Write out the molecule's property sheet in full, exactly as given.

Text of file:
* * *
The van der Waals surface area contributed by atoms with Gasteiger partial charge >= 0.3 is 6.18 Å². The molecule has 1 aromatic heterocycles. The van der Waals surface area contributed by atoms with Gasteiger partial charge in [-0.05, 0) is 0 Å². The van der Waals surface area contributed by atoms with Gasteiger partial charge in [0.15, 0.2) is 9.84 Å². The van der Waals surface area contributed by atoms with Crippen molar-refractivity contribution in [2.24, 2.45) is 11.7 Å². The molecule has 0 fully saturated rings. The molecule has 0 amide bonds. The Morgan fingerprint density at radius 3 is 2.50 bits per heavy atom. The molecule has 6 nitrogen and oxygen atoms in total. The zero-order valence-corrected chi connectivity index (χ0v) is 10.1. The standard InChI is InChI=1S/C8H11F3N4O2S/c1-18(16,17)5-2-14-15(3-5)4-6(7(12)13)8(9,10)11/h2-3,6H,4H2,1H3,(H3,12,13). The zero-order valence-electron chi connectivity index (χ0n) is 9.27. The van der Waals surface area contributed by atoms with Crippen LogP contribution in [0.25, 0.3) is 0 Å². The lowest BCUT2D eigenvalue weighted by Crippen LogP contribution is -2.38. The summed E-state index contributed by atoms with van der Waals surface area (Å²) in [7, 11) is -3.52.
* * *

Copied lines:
The van der Waals surface area contributed by atoms with Gasteiger partial charge >= 0.3 is 6.18 Å². The molecule has 1 aromatic heterocycles. The van der Waals surface area contributed by atoms with Gasteiger partial charge in [-0.05, 0) is 0 Å². The van der Waals surface area contributed by atoms with Gasteiger partial charge in [0.15, 0.2) is 9.84 Å². The van der Waals surface area contributed by atoms with Crippen molar-refractivity contribution in [2.24, 2.45) is 11.7 Å². The molecule has 0 fully saturated rings. The molecule has 0 amide bonds. The Morgan fingerprint density at radius 3 is 2.50 bits per heavy atom. The molecule has 6 nitrogen and oxygen atoms in total. The zero-order valence-corrected chi connectivity index (χ0v) is 10.1. The standard InChI is InChI=1S/C8H11F3N4O2S/c1-18(16,17)5-2-14-15(3-5)4-6(7(12)13)8(9,10)11/h2-3,6H,4H2,1H3,(H3,12,13). The zero-order valence-electron chi connectivity index (χ0n) is 9.27. The van der Waals surface area contributed by atoms with Crippen LogP contribution in [0.25, 0.3) is 0 Å². The lowest BCUT2D eigenvalue weighted by Crippen LogP contribution is -2.38. The summed E-state index contributed by atoms with van der Waals surface area (Å²) in [7, 11) is -3.52.